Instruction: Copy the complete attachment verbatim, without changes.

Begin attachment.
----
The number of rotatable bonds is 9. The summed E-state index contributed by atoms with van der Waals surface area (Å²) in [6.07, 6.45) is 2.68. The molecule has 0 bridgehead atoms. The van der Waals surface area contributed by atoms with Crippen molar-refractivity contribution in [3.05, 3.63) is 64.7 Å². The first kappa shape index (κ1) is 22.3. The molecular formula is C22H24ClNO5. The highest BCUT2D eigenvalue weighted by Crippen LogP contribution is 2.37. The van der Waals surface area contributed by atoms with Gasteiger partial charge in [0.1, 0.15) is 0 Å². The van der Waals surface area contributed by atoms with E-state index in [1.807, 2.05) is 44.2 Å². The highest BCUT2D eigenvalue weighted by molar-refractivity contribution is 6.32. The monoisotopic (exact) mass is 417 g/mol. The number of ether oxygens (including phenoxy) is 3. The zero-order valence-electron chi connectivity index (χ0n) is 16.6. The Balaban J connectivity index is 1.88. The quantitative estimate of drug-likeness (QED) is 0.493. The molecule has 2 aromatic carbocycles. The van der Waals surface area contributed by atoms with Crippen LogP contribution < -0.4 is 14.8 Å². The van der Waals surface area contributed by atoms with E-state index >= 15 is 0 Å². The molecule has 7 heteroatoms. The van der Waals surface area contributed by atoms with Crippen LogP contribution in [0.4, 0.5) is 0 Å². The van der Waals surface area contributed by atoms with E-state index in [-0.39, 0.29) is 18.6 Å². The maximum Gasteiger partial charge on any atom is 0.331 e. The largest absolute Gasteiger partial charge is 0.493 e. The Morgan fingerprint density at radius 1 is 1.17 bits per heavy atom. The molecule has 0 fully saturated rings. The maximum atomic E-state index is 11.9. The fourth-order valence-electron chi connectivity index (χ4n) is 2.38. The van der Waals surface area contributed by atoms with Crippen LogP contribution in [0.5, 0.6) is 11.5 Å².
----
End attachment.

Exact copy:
The number of rotatable bonds is 9. The summed E-state index contributed by atoms with van der Waals surface area (Å²) in [6.07, 6.45) is 2.68. The molecule has 0 bridgehead atoms. The van der Waals surface area contributed by atoms with Crippen molar-refractivity contribution in [3.05, 3.63) is 64.7 Å². The first kappa shape index (κ1) is 22.3. The molecular formula is C22H24ClNO5. The highest BCUT2D eigenvalue weighted by Crippen LogP contribution is 2.37. The van der Waals surface area contributed by atoms with Gasteiger partial charge in [0.1, 0.15) is 0 Å². The van der Waals surface area contributed by atoms with E-state index in [1.807, 2.05) is 44.2 Å². The highest BCUT2D eigenvalue weighted by molar-refractivity contribution is 6.32. The monoisotopic (exact) mass is 417 g/mol. The number of ether oxygens (including phenoxy) is 3. The zero-order valence-electron chi connectivity index (χ0n) is 16.6. The Balaban J connectivity index is 1.88. The quantitative estimate of drug-likeness (QED) is 0.493. The molecule has 2 aromatic carbocycles. The van der Waals surface area contributed by atoms with Crippen LogP contribution < -0.4 is 14.8 Å². The van der Waals surface area contributed by atoms with E-state index >= 15 is 0 Å². The molecule has 7 heteroatoms. The van der Waals surface area contributed by atoms with Crippen LogP contribution in [0.4, 0.5) is 0 Å². The van der Waals surface area contributed by atoms with E-state index in [-0.39, 0.29) is 18.6 Å². The maximum Gasteiger partial charge on any atom is 0.331 e. The largest absolute Gasteiger partial charge is 0.493 e. The Morgan fingerprint density at radius 1 is 1.17 bits per heavy atom. The molecule has 0 fully saturated rings. The maximum atomic E-state index is 11.9. The fourth-order valence-electron chi connectivity index (χ4n) is 2.38. The van der Waals surface area contributed by atoms with Crippen LogP contribution in [0.5, 0.6) is 11.5 Å².